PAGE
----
Sexuality and Intimacy Introduction Leaf

This leaf gives you an introduction and overview of sexuality.

What is sexuality?

  • Sexuality is more than just sex.
  • Sexuality includes:
    • feeling attractive and liking the way we look (body image)
    • being able to feel loved or be loving and enjoying touching or caressing
    • being able to have children if desired

  • Sexuality is a person's view of himself or herself as an attractive person who can gain the attention and affection of others
  • Sexuality is a part of every area of our lives
    • it is part of the way we relate to others
    • it is what we believe and how we behave
    • our views are affected by many things and vary over our lives

  • Sexuality is very personal and is different for each person.
  • Sexuality is influenced by many things including religion, culture, age and situation.
  • Your sexuality may be changed by life events such as marriage, illness, money difficulties or where you live.
  • We show our sexuality by what we wear, how we walk or move and in who we have sex with
  • "Normal" sexual relations are whatever is comfortable for you and your partner (if you have one).
  • It is normal for people with cancer to lose interest in sex at times.
  • It is also normal to be interested in sex throughout your life.
  • While many believe that sex is only for the young, many are interested in sex throughout their lives
  • What is body image?
    • Body image is the way you see yourself (fat, thin, pretty) as well as how you think others see you.
    • Body image is the mental picture you have of what you look like.
    • This image may or may not be real (the teenaged girl with an eating disorder may see herself as fat even though she only weights 90 pounds)
    • Our body image changes throughout our lifetime, whether or not we have cancer or get cancer treatment
    • Your body image may be affected by changes in your body's appearance due to:
    • weight loss or gain
    • hair loss (alopecia [al-o-pea-sea-ah])
    • mouth sores (mucositis [mew-co-sigh-tis])
    • extreme tiredness (fatigue)
    • other changes that may or may not be seen by another ( a scar, loss of a breast)

  • How common are sexual problems for cancer survivors?
    • Problems with sexual function, intimacy or the ability to have children in the future are common in people during and following cancer treatment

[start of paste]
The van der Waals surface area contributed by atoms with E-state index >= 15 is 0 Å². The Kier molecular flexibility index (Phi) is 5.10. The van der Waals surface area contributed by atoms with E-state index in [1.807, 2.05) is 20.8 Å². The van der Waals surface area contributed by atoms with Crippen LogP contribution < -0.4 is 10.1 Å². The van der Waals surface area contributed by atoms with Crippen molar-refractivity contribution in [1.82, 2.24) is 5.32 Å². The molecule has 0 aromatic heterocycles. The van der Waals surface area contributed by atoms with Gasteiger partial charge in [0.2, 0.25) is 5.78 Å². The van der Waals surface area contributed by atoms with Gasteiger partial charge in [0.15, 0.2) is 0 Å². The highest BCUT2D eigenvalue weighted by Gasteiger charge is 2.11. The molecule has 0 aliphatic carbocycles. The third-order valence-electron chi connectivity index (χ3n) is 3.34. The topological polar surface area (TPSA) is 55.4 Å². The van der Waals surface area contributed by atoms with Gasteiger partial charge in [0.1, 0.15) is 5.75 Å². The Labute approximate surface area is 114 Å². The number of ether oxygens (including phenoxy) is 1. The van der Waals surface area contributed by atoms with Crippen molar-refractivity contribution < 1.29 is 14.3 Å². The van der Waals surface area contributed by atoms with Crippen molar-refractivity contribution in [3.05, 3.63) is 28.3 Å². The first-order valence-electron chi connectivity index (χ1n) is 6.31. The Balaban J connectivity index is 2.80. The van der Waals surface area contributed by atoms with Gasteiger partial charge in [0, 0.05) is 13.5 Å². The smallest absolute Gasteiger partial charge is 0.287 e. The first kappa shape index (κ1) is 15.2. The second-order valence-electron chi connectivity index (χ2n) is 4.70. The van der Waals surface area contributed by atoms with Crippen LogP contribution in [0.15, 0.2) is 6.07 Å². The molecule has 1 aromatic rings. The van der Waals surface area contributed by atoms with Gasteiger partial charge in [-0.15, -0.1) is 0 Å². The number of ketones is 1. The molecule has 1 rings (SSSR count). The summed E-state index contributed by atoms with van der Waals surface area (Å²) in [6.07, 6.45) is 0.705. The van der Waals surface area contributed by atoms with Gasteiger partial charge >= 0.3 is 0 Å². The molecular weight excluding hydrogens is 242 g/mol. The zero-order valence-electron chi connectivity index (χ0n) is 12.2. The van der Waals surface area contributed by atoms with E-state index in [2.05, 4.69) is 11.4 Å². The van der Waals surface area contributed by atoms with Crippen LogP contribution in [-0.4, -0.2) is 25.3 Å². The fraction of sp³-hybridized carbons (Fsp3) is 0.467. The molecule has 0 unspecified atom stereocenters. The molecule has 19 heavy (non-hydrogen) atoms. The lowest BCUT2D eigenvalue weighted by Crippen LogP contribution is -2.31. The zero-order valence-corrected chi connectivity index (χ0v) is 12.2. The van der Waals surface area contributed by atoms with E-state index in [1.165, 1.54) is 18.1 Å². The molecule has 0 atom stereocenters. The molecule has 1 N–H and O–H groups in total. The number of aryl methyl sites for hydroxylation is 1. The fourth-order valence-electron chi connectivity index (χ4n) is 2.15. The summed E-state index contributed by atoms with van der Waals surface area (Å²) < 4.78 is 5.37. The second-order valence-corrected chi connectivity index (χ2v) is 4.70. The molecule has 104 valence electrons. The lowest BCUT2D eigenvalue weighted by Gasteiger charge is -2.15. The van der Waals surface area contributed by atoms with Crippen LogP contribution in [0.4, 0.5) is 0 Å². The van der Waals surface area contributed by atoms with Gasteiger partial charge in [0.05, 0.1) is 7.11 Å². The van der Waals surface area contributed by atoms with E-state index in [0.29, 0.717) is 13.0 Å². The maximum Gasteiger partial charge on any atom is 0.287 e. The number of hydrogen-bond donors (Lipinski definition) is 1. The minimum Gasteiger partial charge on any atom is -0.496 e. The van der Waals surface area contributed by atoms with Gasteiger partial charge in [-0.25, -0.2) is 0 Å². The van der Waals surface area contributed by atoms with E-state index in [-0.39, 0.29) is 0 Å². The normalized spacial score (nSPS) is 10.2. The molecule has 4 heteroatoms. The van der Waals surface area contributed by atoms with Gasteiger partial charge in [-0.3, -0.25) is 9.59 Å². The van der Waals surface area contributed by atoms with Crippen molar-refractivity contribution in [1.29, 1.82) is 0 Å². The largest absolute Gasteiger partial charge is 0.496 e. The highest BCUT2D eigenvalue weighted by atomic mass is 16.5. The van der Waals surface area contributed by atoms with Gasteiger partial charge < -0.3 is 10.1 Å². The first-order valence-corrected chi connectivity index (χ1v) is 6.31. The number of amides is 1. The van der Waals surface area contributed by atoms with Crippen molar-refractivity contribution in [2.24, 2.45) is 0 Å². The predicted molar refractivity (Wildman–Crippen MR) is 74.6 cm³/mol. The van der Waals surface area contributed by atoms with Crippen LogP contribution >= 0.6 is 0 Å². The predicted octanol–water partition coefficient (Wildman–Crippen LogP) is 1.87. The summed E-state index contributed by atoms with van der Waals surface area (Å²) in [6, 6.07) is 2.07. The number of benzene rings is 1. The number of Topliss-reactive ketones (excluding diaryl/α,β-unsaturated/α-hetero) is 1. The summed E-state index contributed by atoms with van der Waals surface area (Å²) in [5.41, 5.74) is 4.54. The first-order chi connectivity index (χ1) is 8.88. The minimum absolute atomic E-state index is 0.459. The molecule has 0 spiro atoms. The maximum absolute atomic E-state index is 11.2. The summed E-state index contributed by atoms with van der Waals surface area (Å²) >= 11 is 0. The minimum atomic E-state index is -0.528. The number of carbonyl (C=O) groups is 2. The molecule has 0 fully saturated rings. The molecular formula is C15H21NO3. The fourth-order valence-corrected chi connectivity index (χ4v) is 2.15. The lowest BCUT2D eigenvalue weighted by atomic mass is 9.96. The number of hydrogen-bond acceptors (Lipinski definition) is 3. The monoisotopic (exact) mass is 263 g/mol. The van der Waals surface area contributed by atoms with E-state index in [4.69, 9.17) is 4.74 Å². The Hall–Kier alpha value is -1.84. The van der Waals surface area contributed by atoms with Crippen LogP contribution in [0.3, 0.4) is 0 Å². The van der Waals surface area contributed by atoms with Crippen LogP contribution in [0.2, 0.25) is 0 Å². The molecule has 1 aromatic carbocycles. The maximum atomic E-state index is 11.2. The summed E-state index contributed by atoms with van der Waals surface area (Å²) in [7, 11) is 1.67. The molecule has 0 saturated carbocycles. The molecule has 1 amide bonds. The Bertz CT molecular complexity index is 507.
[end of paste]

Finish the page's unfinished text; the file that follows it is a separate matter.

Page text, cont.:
• Sexual problems occur in:
      • about half (50%) of women who have breast cancer
      • about half (50%) of those with gynecological [guy-neh-co-loge-ih-cal] cancer (cancer of the ovaries, cervix, and womb)
      • almost three-fourths (70%) of men with prostate cancer will have some problems

    • Problems can affect your desire for sex, your ability to be aroused or your pleasure in sexual activities
    • These problems can be severe and often last a long time.
    • Sometimes other side effects will improve while problems with your sexuality will continue
  • What are the common sexual problems seen in those with cancer?
    • Loss of desire for sex (men and women)
    • Not able to have an erection
    • Pain with sex (women)
    • Trouble reaching orgasm (men and women)
    • Changes in body image due to such things as removal of body parts such as your breast, scars, weight changes, swelling of your arm(s) or leg(s) due to lymph node removal (lymphedema) and hair loss (alopecia)
    • Difficulty touching or being touched
    • Problems talking about sexual needs
    • Not being able to become pregnant or father a child
    • Stress in relationships with sexual partners
  • Who is at risk for sexuality problems?
      Some people with cancer are more likely to have problems with sexuality than others. Those at higher risk are:
    Women Being 30 years of age or older

    Having surgery such as a hysterectomy [hiss-ter-ec-toe-me] for a gynecologic cancer
    Men Being older than 15 years of age

    Having surgery to the testicles or prostate
    Women and Men Getting chemotherapy or radiation therapy

    Getting radiation treatments to your abdomen (ab-dough-men)

    Having surgery to your abdomen, breast and/or the head and neck area

    Taking medications such as drugs to treat depression, high blood pressure, pain, nausea or anxiety

    Having untreated side effects such as fatigue, mouth sores or pain

    Feeling emotional (sad, angry, depressed) about having cancer, losing a body part, having hair loss and/or losing or gaining weight

    Having marital conflict or financial stress

    Having another illness such as diabetes, heart disease or arthritis

    Having poor health habits such as smoking, using alcohol or drugs

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